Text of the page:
I'm trying to say, the evidence should be solid and there are various things that can go wrong so high scarcity of data is very unreliable: One can't project to the whole internet an idea about a particular mouse and not have solid and cross-referenced data to support it.

A good start would be to have tools that are easily accessible to all.
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post #9 of 17
Quote:
Originally Posted by nlmiller0015 View Post

the avago 9800 sensors also suffer from input lag too

I guess that has more to do with implementation and maybe other features that might slow things down. All in all the 9500 and 9800 sensors are really fine for desktop/office use, but I would never recommend them for serious gaming. You could of course and a lot of people do, but it's not optimal. It's more like running a marathon with football shoes. The reason why people don't do it is because nobody is marketing football shoes for marathons (yet).
post #10 of 17
Quote:
Originally Posted by fateswarm View Post

I believe this raises various questions that should be answered either with solid theory or tests on different hardware or software:
  • Those tests might require perfection in OS interrupt handling. Has the test compensated for that? Has it been done on OSes with different interrupt handling technologies? (e.g. an "old" mouse might give a better graph simply because of interrupting the OS fewer times and letting it work more smoothly, as one example)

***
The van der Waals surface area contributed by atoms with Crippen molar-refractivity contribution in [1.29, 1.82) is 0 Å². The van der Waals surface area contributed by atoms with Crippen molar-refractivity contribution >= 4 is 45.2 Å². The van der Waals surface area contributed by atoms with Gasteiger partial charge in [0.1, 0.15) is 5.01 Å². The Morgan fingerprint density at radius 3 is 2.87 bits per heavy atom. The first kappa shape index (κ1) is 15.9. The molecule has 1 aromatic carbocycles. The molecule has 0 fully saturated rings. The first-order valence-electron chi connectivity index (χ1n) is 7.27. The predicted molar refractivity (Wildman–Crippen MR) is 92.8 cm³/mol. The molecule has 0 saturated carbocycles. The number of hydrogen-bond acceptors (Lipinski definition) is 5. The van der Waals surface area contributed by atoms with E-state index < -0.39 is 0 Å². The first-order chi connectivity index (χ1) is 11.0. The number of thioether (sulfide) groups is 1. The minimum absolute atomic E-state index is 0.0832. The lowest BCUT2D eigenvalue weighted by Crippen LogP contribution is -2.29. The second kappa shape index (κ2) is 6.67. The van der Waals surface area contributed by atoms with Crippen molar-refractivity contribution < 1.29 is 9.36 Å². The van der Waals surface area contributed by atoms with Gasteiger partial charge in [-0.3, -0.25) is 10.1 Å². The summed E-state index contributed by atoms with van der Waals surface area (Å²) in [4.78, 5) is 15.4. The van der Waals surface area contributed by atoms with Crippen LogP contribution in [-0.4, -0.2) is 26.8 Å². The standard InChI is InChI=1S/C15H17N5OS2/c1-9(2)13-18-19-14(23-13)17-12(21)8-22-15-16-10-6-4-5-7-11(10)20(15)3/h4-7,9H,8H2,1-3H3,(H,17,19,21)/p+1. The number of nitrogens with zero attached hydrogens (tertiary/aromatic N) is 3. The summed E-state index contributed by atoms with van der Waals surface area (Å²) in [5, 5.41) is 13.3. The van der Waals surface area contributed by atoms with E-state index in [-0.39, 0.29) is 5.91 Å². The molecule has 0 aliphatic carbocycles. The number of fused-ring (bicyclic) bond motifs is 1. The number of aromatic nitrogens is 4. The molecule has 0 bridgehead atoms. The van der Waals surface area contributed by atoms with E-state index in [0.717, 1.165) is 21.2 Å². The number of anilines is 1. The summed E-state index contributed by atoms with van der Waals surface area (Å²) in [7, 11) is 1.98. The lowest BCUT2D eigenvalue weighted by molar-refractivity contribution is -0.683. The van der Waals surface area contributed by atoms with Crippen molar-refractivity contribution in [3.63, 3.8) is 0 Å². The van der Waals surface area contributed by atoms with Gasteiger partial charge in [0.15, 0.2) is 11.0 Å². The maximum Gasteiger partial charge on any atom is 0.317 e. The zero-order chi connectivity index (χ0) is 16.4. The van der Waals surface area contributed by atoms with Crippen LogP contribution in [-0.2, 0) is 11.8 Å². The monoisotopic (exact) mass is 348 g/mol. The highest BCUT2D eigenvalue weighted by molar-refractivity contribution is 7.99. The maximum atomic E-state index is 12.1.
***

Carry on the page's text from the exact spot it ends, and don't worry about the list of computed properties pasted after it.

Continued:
• Is the sensor the only culprit? What about different circuit makers, different drivers? (e.g. testing a sensor on an old mouse and then extrapolating to newer mice might not be reliable)
  • What about the common settings in general? Does it occur on all DPI settings? All poling rates? All power-saving modes? On wired or wireless mode?

I'm trying to say, the evidence should be solid and there are various things that can go wrong so high scarcity of data is very unreliable: One can't project to the whole internet an idea about a particular mouse and not have solid and cross-referenced data to support it.